Delgatie Castle, a fabulous and evocative old tower and castle in a pleasant rural spot, long held by the Hay Earls of Errol and near the Aberdeenshire town of Turriff in the northeast of Scotland.
Banff & Buchan: About 2 miles east of Turriff, on minor roads east of A947 or west of B9170, west of Wood of Delgaty, at Delgatie Castle.
Private NJ 755506 OS: 29 AB53 5TD
OPEN: Open all year, daily 10.00-17.00; closed for two weeks over Xmas and New Year. Venue for weddings and events. Self-catering apartments in castle and grounds. Trout fishery.
Tel: 01888 563479 Web: www.delgatiecastle.com
An imposing and well-preserved building, Delgatie Castle consists of a 15th-century tower of five storeys and a garret, although it may incorporate work from as early as 1030. The walls are very thick, and are harled and whitewashed. The original windows are small, and there are many gunloops. There is an adjoining 16th-century gabled house, and lower later buildings.
The original entrance is now engulfed by the 16th-century addition. A later entrance leads, through a fine vaulted vestibule, to a massive turnpike stair in one corner of the tower, the widest in Britain. The basement is vaulted, and contains the old kitchen with a wide fireplace. The hall, on the first floor, is ribbed- and groin-vaulted, the apex boss being adorned with the Hay arms. The fireplace lintel is dated 1570, and there are many mural chambers.
Excellent painted and inscribed ceilings survive on the second floor, dating from 1590s. The wings were added in 1769, and the castle was extended again in the 19th century.
Delgatie was originally a property of the Comyn Earls of Buchan, but passed to the Hays on the Comyn’s forfeiture in the 14th century. Sir William Hay was made Earl of Errol in 1452. Sir Gilbert Hay of Delgatie, with many others of the family, was killed at the Battle of Flodden in 1513. Mary, Queen of Scots, spent three days here after the Battle of Corrichie in 1562, when the Gordon family were defeated by her forces.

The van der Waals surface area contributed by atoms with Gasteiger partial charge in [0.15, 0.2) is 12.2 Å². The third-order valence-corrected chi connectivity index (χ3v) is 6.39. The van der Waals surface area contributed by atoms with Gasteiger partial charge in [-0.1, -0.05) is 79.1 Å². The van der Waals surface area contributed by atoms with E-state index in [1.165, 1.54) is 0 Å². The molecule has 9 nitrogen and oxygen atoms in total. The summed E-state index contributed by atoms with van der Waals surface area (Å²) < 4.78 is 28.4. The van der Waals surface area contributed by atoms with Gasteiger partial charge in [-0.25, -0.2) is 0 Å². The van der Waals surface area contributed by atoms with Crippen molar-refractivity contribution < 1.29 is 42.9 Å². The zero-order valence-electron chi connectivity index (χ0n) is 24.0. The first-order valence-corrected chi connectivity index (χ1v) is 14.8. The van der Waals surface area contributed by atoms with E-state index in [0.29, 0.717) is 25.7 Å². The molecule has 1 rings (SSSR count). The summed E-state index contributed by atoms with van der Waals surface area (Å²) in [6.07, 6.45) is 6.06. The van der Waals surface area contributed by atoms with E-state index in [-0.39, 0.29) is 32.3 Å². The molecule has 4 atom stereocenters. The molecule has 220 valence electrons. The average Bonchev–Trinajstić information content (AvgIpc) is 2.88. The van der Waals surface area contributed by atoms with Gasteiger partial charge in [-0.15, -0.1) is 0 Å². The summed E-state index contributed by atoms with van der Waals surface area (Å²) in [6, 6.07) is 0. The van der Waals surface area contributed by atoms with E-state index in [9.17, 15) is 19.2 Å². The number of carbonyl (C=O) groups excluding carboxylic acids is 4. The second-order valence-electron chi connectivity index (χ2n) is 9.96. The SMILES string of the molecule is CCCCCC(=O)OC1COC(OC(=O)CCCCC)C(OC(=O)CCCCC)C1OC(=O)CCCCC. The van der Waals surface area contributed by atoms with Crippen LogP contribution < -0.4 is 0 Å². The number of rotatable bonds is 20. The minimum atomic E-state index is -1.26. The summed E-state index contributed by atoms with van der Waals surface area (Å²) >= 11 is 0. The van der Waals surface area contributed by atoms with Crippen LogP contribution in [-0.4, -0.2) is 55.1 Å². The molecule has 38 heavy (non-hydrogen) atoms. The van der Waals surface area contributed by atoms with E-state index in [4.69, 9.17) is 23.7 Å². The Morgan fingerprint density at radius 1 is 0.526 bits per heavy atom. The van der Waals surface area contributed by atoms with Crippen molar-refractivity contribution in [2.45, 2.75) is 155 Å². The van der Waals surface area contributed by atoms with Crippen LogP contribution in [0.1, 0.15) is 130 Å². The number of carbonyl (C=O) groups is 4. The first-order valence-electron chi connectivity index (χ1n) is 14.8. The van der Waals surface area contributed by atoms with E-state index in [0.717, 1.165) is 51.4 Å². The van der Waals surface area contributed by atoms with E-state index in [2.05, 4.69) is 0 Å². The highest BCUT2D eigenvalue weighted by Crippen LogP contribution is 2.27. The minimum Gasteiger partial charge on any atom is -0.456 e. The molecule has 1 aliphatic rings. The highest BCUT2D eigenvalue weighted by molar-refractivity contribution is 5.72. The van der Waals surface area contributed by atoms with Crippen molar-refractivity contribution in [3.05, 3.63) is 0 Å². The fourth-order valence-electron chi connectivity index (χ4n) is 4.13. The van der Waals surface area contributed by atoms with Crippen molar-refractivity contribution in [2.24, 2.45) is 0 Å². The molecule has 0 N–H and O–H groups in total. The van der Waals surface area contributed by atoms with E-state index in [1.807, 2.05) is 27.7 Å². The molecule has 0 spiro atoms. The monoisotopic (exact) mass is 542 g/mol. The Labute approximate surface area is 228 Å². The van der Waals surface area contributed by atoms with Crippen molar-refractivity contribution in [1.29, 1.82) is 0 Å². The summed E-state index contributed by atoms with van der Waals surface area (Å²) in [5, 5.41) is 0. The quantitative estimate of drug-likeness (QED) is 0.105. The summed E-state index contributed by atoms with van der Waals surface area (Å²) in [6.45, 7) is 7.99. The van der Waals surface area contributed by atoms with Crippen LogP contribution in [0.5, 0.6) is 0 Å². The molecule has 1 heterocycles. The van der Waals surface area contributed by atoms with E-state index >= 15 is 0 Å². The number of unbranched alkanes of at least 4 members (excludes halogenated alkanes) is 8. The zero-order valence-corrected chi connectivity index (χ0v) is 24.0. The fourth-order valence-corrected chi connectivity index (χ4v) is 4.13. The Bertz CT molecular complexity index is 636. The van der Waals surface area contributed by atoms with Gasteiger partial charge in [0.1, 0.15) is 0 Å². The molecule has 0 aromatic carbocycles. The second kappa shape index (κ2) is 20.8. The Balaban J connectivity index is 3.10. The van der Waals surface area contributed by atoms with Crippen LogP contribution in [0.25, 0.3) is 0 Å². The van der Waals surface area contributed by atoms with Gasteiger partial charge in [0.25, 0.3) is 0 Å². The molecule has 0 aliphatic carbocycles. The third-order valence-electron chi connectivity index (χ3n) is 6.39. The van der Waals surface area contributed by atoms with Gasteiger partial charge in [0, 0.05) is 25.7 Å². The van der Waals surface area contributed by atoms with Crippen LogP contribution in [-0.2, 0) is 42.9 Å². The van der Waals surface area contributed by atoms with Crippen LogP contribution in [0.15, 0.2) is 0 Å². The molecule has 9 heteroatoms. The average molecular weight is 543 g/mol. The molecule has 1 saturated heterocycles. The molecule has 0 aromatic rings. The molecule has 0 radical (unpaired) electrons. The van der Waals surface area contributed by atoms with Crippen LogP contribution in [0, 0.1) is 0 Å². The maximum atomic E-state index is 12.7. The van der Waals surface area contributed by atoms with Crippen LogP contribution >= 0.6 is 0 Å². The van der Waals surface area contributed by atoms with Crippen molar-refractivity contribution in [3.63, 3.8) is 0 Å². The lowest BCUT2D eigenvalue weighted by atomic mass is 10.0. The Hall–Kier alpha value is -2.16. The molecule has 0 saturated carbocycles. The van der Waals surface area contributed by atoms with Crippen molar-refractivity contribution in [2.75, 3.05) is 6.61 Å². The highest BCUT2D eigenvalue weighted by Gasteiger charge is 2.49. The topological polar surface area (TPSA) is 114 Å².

Francis, 9th Earl, was summoned for treason in 1594 for supporting the Gordon Earl of Huntly, and part of the west wall was battered down by James VI’s forces. The 9th Earl, however, went on to fight at Glenlivet in 1594, when the royal forces, under the Earl of Argyll, were defeated, but the rebellion failed and he was forfeited.
Sir William Hay of Delgatie was standard bearer to the Marquis of Montrose, during his campaign of 1645. Although defeated at Philiphaugh, Hay managed to return the standard to Buchanan Castle, but he was executed with Montrose at Edinburgh in 1650, and buried beside him in St Giles Cathedral.
The Hays supported the Jacobites during the 1715 and 1745 Risings and suffered for it, Delgatie passing to the Gardens of Troup in 1762, to the Duffs in 1798, then to the Ainslies about 1868, but then returning to the Hays. It was made the Clan Hay centre in 1948, and is still occupied.
The castle is said to be haunted by the ghost of a spirited young woman, known as Rohaise. She is thought to have defended the castle from an attack, and haunts the bedroom off the main stair, which now bears her name. It is said she likes to visit men who stay in the chamber.
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